The food program was especially impacted by the hotel’s environmentalism. An organic farm in Chilliwack, about 90 minutes by car from the hotel, provides 90% of produce for the Fairmont Pacific Rim’s restaurants. Untouched banquet food that was once thrown out is now safely packaged for donation to the Second Harvest program that feeds homeless people living in Vancouver’s downtown east side. In 2022, donations from the hotel totalled more than $12,000 worth of food and fed greater than 4,000 people.


Fairmont Pacific Rim has eliminated the use of plastic keycards, shifting to cherry wood as a sustainable alternative. (Adrian Brijbassi photo for Vacay.ca)

Perhaps most impressively is the Fairmont Pacific Rim’s efforts at its outstanding flagship restaurant, The Botanist. The wine list is comprised of fully organic choices and the menu is filled with local and carefully curated items.

Another notable leader that has earned the Booking.com accolade is the ONE Hotel in Toronto. Its breakfast and lunch restaurant, 1 Kitchen, includes a range of health-conscious smoothies and menu options. With walls covered in flowers and greenery, the hotel features environmental touchpoints throughout — including cherry-wood keycards similar to the Fairmont Pacific Rim.

Consumers still shop by price but increasingly they’re motivated by sustainability in their choices. According to a Booking.com survey of global travellers, 76% of consumers said they want to travel more sustainably over the next 12 months; in Canada, 65% respondents said they desired more sustainable travel. Where the Booking.com Sustainability Badge program comes in particularly handy is guiding such consumers to the properties that align with their world view.

Treehouse at Parc Adventures Cap Jaseaux Quebec

Eco-tourism properties, such as this treehouse at Quebec’s Parc Adventures Cap Jaseaux, have grown more and more popular in Canada. (Photo courtesy of Parc Adventures Cap Jaseaux Quebec)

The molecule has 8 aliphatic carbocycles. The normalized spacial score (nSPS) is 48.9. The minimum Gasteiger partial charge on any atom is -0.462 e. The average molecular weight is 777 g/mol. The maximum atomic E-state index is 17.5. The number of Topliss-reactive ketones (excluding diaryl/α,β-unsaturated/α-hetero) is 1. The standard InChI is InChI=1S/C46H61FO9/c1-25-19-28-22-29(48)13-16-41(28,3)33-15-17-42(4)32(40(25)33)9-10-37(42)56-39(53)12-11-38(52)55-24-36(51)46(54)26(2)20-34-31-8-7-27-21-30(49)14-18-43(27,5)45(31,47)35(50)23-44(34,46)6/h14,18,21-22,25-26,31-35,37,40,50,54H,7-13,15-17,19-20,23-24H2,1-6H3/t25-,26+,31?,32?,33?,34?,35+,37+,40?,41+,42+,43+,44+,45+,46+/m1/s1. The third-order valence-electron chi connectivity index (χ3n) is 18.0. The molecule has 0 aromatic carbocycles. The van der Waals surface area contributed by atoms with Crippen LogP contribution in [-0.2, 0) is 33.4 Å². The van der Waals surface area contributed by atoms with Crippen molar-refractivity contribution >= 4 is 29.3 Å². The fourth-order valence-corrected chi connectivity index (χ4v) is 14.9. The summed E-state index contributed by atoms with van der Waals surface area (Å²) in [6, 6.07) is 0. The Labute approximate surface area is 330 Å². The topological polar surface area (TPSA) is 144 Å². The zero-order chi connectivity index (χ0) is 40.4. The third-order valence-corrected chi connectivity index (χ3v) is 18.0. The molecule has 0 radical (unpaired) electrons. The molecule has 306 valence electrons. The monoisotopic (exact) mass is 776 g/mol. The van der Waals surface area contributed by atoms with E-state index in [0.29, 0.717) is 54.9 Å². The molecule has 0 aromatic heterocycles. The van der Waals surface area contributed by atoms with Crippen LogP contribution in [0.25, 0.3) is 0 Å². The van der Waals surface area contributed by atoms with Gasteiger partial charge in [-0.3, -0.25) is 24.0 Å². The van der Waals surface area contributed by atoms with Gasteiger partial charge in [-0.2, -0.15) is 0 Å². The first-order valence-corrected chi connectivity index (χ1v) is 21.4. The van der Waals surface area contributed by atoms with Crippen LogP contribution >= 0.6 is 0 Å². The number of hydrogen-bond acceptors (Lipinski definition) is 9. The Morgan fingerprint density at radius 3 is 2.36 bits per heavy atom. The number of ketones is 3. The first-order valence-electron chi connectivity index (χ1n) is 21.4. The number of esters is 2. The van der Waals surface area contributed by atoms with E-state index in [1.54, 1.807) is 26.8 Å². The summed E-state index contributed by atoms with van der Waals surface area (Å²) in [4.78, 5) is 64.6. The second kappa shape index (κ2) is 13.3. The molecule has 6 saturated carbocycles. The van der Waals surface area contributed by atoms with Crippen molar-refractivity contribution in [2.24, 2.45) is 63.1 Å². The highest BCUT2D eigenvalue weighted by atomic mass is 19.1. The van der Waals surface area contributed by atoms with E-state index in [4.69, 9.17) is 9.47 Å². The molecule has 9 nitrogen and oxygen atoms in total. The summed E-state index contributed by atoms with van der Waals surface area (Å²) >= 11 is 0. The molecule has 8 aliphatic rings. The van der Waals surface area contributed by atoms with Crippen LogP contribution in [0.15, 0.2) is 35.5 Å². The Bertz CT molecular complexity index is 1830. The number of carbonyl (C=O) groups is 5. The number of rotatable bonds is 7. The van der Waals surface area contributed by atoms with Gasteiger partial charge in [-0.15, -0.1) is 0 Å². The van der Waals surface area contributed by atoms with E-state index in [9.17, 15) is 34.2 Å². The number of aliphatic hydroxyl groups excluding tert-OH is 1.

As Travel Agent Central notes, 77% of North American travellers between 18-29 surveyed want an eco-conscious choice when they search for their next trip. For businesses, particularly large corporations, it makes sense ethically and for profitability to build experiences that meet the demand of the demographic that in many ways represents the future of travel.

Staycations, eco-lodges, and activities and settings where cars are not required will continue to grow in prominence. Those businesses that are leading the way right now are the most likely to prosper. Measuring the success of these individual properties adds context to their initiatives and gives peer-evaluated options to consumers, which is why a program such as the Booking.com undertaking is worth looking into.

Adrian is the editor of Vacay.ca and VacayNetwork.com. He also edited "Inspired Cooking", a nutrition-focused cookbook featuring 20 of Canada's leading chefs and in support of the cancer-fighting charity, InspireHealth. "Inspired Cooking" was created in honour of Adrian's late wife and Vacay.ca co-founder, Julia Pelish, who passed away of brain cancer in 2016. Adrian has won numerous awards for his travel writing, travel photography, and fiction, and has visited more than 55 countries. He is a former editor at the Toronto Star and New York Newsday, and was the social media and advocacy manager for Destination Canada. His articles have frequently appeared in the Huffington Post, Globe & Mail, and other major publications. He has appeared on national and local broadcasts, talking about travel, sports, creative writing and journalism. In 2019, he launched Trippzy, a travel-trivia app developed to educate consumers about destinations around the world.